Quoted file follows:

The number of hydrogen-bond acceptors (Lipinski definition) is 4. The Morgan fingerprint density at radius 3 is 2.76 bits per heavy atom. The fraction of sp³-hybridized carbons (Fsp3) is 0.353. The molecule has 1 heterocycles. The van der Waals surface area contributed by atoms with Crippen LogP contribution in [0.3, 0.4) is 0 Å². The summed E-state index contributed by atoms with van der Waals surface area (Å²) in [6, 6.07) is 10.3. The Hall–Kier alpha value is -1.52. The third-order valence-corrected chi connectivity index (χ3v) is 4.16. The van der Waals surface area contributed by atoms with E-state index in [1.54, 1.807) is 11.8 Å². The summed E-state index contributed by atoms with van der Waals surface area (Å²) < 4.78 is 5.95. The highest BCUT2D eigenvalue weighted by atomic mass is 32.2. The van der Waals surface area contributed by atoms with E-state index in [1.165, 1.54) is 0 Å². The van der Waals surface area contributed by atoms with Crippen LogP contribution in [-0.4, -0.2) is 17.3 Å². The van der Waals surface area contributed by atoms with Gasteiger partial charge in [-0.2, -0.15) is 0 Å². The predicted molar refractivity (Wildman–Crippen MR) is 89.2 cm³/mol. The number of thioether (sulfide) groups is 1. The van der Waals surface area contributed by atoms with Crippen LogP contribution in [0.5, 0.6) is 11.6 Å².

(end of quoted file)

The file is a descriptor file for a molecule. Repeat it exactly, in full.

The number of hydrogen-bond acceptors (Lipinski definition) is 4. The Morgan fingerprint density at radius 3 is 2.76 bits per heavy atom. The fraction of sp³-hybridized carbons (Fsp3) is 0.353. The molecule has 1 heterocycles. The van der Waals surface area contributed by atoms with Crippen LogP contribution in [0.3, 0.4) is 0 Å². The summed E-state index contributed by atoms with van der Waals surface area (Å²) in [6, 6.07) is 10.3. The Hall–Kier alpha value is -1.52. The third-order valence-corrected chi connectivity index (χ3v) is 4.16. The van der Waals surface area contributed by atoms with E-state index in [1.54, 1.807) is 11.8 Å². The summed E-state index contributed by atoms with van der Waals surface area (Å²) < 4.78 is 5.95. The highest BCUT2D eigenvalue weighted by atomic mass is 32.2. The van der Waals surface area contributed by atoms with E-state index in [1.165, 1.54) is 0 Å². The van der Waals surface area contributed by atoms with Crippen LogP contribution in [-0.4, -0.2) is 17.3 Å². The van der Waals surface area contributed by atoms with Gasteiger partial charge in [-0.2, -0.15) is 0 Å². The predicted molar refractivity (Wildman–Crippen MR) is 89.2 cm³/mol. The number of thioether (sulfide) groups is 1. The van der Waals surface area contributed by atoms with Crippen LogP contribution in [0.5, 0.6) is 11.6 Å².